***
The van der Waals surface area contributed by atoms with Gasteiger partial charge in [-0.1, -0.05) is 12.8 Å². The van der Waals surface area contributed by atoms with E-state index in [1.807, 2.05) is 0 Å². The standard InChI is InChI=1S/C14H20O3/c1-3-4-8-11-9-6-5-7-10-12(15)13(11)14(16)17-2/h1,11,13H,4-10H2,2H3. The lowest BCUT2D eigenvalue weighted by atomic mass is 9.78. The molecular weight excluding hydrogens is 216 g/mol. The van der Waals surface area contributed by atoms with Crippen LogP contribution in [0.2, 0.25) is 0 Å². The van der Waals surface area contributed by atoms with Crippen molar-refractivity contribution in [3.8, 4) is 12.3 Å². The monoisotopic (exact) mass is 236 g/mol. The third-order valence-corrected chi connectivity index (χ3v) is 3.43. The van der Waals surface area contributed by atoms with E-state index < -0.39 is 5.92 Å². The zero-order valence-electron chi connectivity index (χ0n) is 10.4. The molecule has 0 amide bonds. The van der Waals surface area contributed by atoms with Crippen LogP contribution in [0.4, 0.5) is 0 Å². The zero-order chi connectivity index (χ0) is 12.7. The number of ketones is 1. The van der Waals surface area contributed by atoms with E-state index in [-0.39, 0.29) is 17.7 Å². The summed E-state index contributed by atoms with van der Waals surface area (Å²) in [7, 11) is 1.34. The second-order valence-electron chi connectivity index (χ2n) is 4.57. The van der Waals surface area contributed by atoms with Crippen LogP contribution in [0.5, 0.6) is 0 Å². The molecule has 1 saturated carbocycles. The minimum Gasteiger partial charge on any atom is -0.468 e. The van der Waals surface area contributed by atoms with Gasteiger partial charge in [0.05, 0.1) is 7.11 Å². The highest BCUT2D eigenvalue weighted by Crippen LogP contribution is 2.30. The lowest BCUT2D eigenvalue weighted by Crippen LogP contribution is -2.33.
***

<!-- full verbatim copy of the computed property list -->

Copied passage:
The van der Waals surface area contributed by atoms with Gasteiger partial charge in [-0.1, -0.05) is 12.8 Å². The van der Waals surface area contributed by atoms with E-state index in [1.807, 2.05) is 0 Å². The standard InChI is InChI=1S/C14H20O3/c1-3-4-8-11-9-6-5-7-10-12(15)13(11)14(16)17-2/h1,11,13H,4-10H2,2H3. The lowest BCUT2D eigenvalue weighted by atomic mass is 9.78. The molecular weight excluding hydrogens is 216 g/mol. The van der Waals surface area contributed by atoms with Crippen LogP contribution in [0.2, 0.25) is 0 Å². The van der Waals surface area contributed by atoms with Crippen molar-refractivity contribution in [3.8, 4) is 12.3 Å². The monoisotopic (exact) mass is 236 g/mol. The third-order valence-corrected chi connectivity index (χ3v) is 3.43. The van der Waals surface area contributed by atoms with E-state index < -0.39 is 5.92 Å². The zero-order valence-electron chi connectivity index (χ0n) is 10.4. The molecule has 0 amide bonds. The van der Waals surface area contributed by atoms with Crippen LogP contribution in [0.4, 0.5) is 0 Å². The zero-order chi connectivity index (χ0) is 12.7. The number of ketones is 1. The van der Waals surface area contributed by atoms with E-state index in [-0.39, 0.29) is 17.7 Å². The summed E-state index contributed by atoms with van der Waals surface area (Å²) in [7, 11) is 1.34. The second-order valence-electron chi connectivity index (χ2n) is 4.57. The van der Waals surface area contributed by atoms with Crippen LogP contribution in [0.5, 0.6) is 0 Å². The molecule has 1 saturated carbocycles. The minimum Gasteiger partial charge on any atom is -0.468 e. The van der Waals surface area contributed by atoms with Gasteiger partial charge in [0.05, 0.1) is 7.11 Å². The highest BCUT2D eigenvalue weighted by Crippen LogP contribution is 2.30. The lowest BCUT2D eigenvalue weighted by Crippen LogP contribution is -2.33.